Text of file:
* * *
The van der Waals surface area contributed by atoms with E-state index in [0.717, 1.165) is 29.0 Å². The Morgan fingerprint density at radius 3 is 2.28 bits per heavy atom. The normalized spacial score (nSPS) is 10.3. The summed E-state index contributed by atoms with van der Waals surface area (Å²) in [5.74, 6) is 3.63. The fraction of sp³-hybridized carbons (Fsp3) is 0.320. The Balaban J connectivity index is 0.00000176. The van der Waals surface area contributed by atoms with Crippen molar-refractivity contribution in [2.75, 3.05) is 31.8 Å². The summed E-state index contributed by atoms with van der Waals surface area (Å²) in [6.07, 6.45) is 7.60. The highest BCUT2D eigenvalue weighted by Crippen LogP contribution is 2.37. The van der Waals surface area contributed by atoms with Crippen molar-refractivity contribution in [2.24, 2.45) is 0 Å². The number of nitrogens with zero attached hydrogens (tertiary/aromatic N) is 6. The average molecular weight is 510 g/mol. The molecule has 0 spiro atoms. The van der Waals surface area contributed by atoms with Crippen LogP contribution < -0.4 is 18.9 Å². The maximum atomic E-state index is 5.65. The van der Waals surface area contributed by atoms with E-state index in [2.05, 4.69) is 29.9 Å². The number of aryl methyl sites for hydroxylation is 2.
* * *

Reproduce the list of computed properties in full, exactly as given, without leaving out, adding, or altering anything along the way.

The van der Waals surface area contributed by atoms with E-state index in [0.717, 1.165) is 29.0 Å². The Morgan fingerprint density at radius 3 is 2.28 bits per heavy atom. The normalized spacial score (nSPS) is 10.3. The summed E-state index contributed by atoms with van der Waals surface area (Å²) in [5.74, 6) is 3.63. The fraction of sp³-hybridized carbons (Fsp3) is 0.320. The Balaban J connectivity index is 0.00000176. The van der Waals surface area contributed by atoms with Crippen molar-refractivity contribution in [2.75, 3.05) is 31.8 Å². The summed E-state index contributed by atoms with van der Waals surface area (Å²) in [6.07, 6.45) is 7.60. The highest BCUT2D eigenvalue weighted by Crippen LogP contribution is 2.37. The van der Waals surface area contributed by atoms with Crippen molar-refractivity contribution in [2.24, 2.45) is 0 Å². The number of nitrogens with zero attached hydrogens (tertiary/aromatic N) is 6. The average molecular weight is 510 g/mol. The molecule has 0 spiro atoms. The van der Waals surface area contributed by atoms with Crippen LogP contribution < -0.4 is 18.9 Å². The maximum atomic E-state index is 5.65. The van der Waals surface area contributed by atoms with E-state index in [2.05, 4.69) is 29.9 Å². The number of aryl methyl sites for hydroxylation is 2.